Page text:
Autism Careers Justice

Autism and Flight: What the FAA has to say about Autistic Airmen/Women4 min read

An aspiring pilot faces discriminatory bias in FAA guidelines which threatens to ground autistics and other neurodivergent or disabled candidates.

Autism has a lot of hallmark stereotypes– chiefly, the ability to hyper-focus on special interests.

As children, an obsession with dinosaurs or trains is acceptable; however, the hyper-focus eventually puts us at odds socially.  As we get older, namely as adults, our special interests and the spaces generated by our peers to enjoy those interests can be just as exclusive of us as they can be inclusive.

So, what about those special few who are aviation nerds?  What if, per se, you were autistic and wanted to go beyond being a “back-seater”?

What if you actually wanted to fly?

The Standard Process for Student Airmen/Women

Acquiring your student pilot’s license is a fairly straight-forward process:

  • The applicant must check out with a certified Air Medical Examiner to obtain either a First or Second Class Medical Certificate.
  • The applicant then takes their identification, along with their medical certificate, birth certificate, and other required paperwork into their instructor, who then helps the student fill out their application for a student pilot’s license.
  • The instructor will ask general questions, regarding background, and look over the medical certificate, and make sure that any restrictions are explained in detail.

Autistic Airmen/women

Here is where the bias comes in.  If you look up on google, something along the lines of “‘x’ disease” or “‘y’ disorder”, then add FAA rules, you should find the specific things that the FAA deem “unsafe to fly/do not fly”.  For example, any Attention Deficit Disorders, or Anxiety Disorders.  If you’re under the influence of certain psychotropic medications, is another general rule listed on there.

But if you look for autism, specifically, you won’t find it there.  Instead, you’re taken to a special bulletin, outlining autism spectrum disorder in detail.  I’ll link to the special bulletin here, for those that wish to read it.  Otherwise, here’s some general bullet points.

  • This case report was written by Colonel Elizabeth R.  Anderson-Doze, board certified in family medicine, and is an Aerospace Medicine Resident at Wright-Patterson AFB, Ohio.
  • This report outlines general hallmarks of autism, aka, stereotypes, and give one particular case study.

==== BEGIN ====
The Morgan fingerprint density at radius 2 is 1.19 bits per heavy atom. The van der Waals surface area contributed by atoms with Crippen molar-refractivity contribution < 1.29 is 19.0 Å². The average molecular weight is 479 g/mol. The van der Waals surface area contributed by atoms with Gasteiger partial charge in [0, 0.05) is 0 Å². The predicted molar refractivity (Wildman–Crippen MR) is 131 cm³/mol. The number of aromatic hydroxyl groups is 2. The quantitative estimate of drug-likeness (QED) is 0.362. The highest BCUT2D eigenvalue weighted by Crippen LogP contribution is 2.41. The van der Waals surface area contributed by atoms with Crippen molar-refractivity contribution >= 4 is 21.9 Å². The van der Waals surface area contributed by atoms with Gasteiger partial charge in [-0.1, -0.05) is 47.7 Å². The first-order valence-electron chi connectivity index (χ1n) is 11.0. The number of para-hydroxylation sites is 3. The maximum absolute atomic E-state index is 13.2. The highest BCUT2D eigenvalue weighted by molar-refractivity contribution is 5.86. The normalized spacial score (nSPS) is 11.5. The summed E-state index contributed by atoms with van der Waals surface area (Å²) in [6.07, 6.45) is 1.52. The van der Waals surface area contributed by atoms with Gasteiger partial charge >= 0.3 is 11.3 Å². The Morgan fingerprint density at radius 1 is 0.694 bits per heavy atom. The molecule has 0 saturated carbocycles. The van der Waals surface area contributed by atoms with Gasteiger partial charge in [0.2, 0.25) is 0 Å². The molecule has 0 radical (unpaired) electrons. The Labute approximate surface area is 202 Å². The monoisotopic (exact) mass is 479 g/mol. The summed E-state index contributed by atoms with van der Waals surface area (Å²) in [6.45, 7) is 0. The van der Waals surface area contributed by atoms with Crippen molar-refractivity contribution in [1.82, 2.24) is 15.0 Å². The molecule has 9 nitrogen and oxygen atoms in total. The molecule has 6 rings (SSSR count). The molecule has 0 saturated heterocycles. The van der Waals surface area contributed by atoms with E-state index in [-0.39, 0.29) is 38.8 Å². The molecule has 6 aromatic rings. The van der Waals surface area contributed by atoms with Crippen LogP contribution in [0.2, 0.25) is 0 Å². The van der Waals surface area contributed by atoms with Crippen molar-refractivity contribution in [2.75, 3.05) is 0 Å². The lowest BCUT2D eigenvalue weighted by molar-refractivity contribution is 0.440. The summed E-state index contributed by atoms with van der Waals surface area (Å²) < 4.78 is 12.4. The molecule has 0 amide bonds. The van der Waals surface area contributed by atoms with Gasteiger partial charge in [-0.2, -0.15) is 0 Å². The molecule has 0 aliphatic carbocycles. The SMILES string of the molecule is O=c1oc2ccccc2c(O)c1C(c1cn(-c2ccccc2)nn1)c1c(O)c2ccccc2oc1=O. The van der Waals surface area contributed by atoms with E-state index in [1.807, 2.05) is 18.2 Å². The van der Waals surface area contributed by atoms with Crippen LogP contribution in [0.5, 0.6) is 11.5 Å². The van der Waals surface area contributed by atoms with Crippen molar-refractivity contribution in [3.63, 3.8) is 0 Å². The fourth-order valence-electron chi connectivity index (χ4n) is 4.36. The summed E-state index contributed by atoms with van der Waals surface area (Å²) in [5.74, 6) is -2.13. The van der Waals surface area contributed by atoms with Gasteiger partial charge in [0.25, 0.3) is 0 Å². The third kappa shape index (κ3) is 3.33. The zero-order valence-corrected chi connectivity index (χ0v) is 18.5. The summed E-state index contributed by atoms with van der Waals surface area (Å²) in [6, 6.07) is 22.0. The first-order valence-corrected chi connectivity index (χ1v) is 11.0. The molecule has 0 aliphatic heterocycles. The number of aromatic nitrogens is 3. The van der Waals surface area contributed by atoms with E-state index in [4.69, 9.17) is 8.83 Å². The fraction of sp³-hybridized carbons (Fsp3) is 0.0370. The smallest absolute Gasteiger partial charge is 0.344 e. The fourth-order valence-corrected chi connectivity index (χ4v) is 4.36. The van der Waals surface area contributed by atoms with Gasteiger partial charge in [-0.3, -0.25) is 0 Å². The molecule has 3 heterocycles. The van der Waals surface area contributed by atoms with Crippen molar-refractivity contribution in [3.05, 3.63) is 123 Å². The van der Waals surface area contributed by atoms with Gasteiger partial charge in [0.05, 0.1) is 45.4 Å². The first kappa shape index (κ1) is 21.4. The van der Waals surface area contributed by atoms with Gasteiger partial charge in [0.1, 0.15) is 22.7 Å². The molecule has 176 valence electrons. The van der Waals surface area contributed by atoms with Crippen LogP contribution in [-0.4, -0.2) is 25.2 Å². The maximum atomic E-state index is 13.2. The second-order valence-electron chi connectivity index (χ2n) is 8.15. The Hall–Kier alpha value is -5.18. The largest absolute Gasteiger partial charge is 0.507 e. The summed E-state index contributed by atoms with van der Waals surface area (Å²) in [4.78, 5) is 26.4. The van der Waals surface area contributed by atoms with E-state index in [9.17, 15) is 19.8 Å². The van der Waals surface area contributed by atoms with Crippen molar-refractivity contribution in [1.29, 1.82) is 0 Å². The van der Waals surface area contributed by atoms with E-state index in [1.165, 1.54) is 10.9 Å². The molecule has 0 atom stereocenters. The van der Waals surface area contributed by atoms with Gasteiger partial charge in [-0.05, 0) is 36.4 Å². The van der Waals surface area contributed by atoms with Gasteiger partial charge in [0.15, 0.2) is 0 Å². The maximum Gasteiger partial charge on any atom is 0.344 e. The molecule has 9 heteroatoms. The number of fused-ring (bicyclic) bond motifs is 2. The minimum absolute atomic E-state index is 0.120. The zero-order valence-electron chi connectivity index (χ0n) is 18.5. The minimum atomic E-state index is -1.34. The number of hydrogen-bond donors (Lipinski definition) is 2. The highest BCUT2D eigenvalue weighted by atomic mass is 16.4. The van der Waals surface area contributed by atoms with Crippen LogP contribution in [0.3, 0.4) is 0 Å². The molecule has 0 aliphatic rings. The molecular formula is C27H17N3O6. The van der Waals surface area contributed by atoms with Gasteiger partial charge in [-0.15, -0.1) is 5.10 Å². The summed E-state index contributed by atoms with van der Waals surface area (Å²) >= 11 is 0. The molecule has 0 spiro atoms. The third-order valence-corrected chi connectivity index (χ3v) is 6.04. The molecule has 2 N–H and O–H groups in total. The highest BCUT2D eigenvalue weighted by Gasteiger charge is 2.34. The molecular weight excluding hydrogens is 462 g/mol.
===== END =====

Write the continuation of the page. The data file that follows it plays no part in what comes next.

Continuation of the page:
• Overall synopsis: Asperger’s/Type 1 ASD can be considered by AMEs on a case by case basis, so long as they can provide a familiar, outside psychiatrist or medical doctor’s approval and recommendation.
  • The FAA, and AMEs are looking for “stabilization in treatment”.  No history of violent meltdowns, no hospitalizations, things like that.

Here’s the problem that THIS student airman has with this decision: what if you’ve never received “treatment”, and decide to self-disclose?  Because it sounds like you’d have basically shot yourself in the foot, here.

And, what about Autistics that AREN’T “type 1”, but still show the necessary skills and “stabilization” in order to be considered to fly?

Why can’t any of the other Neurodivergent disorders fly, even if they’re still considered “stable in treatment” by their physicians?

I’ve sent out some emails for comment, but I haven’t heard back yet.  In the meantime, these questions are things that I’m definitely wanting answers to.

An uncertain future

The biggest problem with this exclusion and bias isn’t simply getting the plastic card and the privileges that come with having a pilot’s license.

Ask yourself this question: how many professional pilots with disabilities have you seen flying these skies deemed “friendly” by our airlines?

In WWII and beyond, pilots could regain flight status with the use of prosthetics.  How many do you see on American Airlines?  Delta?  United?

How many pilots do you see who are representative of you?  Your skin color?  Your ethnicity?  Your disability?

This issue is far more important than just us.  But, like all movements for change, those who are disabled seem to be the last to see that change.

But either way, this author dissents to the opinion that psychiatric stability is the only thing keeping most back from their dreams of flight.  Because if that were the case, honestly, then it should apply to ALL neurodivergence and disabilities, not just autism.  It should apply unilaterally as standards for all people.

Combat vets with PTSD can’t become pilots?  No matter how “stable” they are?  What about someone who has been diagnosed with acute MDD (major depressive disorder), AFTER an otherwise-perfect performance record and umpteen years of experience?  Are they not supposed to fly anymore?

“Psychiatric stability” covers more than just autism.  It is not exclusive to just autism.

If you have the aptitude, if you have the applied skill set necessary, no matter what the industry, shouldn’t you be allowed to become a professional?

As we continue to push for inclusion inside of employment, I pose this final question to our allies: would you be any less afraid of flying than your current comfort level if the pilot in command had a disability?

I honestly would not.  Because I trust the schools and the rules put in place that make up the eligibility requirements that ALL pilots must meet.  I’m going through it.  And I know my brothers and sister pilots in training are as well.  If I’m not treated differently by them, why should I be treated differently by the industry at large?

Short answer: No one should.

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